Difference between filing a trademark as a word and as a logo
Indian Trade Mark law saw its origin back in 1940 with the Indian Trade Marks Act thereafter increasing the need for protecting trademarks attributable to the rise in growth of trade and commerce. Since then, the trademark law has been amended quite a few times to comply with the standard of the growth of trade and commerce in the country. Developing businesses in India require trademark protection more than anyone else in order to keep their intellectual property guarded. Intellectual Property is intangible, yet one of the most important assets of a business.
Trademarks in India can be registered in different forms namely word mark, label, logo and device mark. One of the toughest decisions to make for one before registering a trademark is whether to register the mark as a word mark or as a logo.
A word mark registers the word itself one would want to use and renders stronger and wider protection to one’s business. Once a trademark is registered for a word mark, the applicant has the right to use and represent the word in any format or font which grants it wider protection including exclusive rights to the word as a whole and depict it in various formats regardless of its style for all the goods and services in respect of the mark.
A logo on the other hand gives one the rights in the combination of images, design and words taken together. Therefore, the protection given to the words in a logo mark are limited when compared with the standard word marks since the rights in a logo are only valid as a whole. If one wishes to register a particular stylized appearance or a combination of stylized wording and design, filing a trademark as a logo would be appropriate.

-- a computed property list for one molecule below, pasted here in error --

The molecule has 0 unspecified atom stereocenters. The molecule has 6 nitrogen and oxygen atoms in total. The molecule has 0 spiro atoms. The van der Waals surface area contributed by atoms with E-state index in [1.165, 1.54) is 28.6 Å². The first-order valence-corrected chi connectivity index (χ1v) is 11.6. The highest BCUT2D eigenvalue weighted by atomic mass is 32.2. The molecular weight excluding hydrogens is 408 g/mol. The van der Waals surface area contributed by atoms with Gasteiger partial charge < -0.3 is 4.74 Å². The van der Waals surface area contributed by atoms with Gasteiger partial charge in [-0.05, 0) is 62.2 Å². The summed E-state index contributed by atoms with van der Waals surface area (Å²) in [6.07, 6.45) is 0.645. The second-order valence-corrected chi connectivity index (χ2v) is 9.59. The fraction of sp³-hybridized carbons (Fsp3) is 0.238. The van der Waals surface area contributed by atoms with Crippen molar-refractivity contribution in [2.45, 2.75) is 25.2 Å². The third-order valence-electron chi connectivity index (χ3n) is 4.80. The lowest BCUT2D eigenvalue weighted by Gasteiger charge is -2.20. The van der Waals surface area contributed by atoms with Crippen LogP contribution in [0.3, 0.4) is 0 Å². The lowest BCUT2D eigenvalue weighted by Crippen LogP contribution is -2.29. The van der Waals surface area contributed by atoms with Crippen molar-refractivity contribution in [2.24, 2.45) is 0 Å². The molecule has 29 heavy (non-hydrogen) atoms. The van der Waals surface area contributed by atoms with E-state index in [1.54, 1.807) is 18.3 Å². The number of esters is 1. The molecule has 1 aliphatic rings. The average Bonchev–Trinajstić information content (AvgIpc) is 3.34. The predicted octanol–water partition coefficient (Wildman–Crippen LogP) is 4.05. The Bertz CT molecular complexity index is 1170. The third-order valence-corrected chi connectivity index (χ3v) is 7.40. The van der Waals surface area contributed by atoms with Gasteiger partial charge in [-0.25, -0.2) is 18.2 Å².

Quite often, the brand name of businesses constitutes both of words and logos rather than just a logo. The safest way to protect the intellectual property in such instances would be to file the trademark as both as a word mark and as a logo. However, since filing multiple trademark applications is an expensive affair, the next safest pick would be to register the trademark as a word mark.
Another phenomenon that needs to be taken into account would be change in the logos over time. With modernization and growth in business, companies could want a change in the design of their logo. This could create a hindrance if the trademark application was filed only for the logo. Had the trademark been filed as a word mark in the first place, any subsequent logos could still be supported with the original wordmark filed. Logos are protected only to the particular format they are registered in whereas word marks are protected in any manner of presentation.
An ideal example would be that of PEPSI. Since 1962 till date, PEPSI has changes its logo significantly a number of times. Had it registered its initial trademark application as a logo in 1962 and ceased usage of the same each time a new logo was created, then it would have to file a new trademark application for ever newly created logo. The initial trademark application would not protect any of the newly created logos. However, since they registered a word mark, they could do away with such hassles.
Ideally, separate trademark applications for word as well as logo should be filed to attain the broadest protection. But, while big companies might have the budget to justify such multiple applications, it may not be very economical for startup businesses. Hence, it is advisable to file the trademark as a word mark, giving one the next broadest protection against infringers.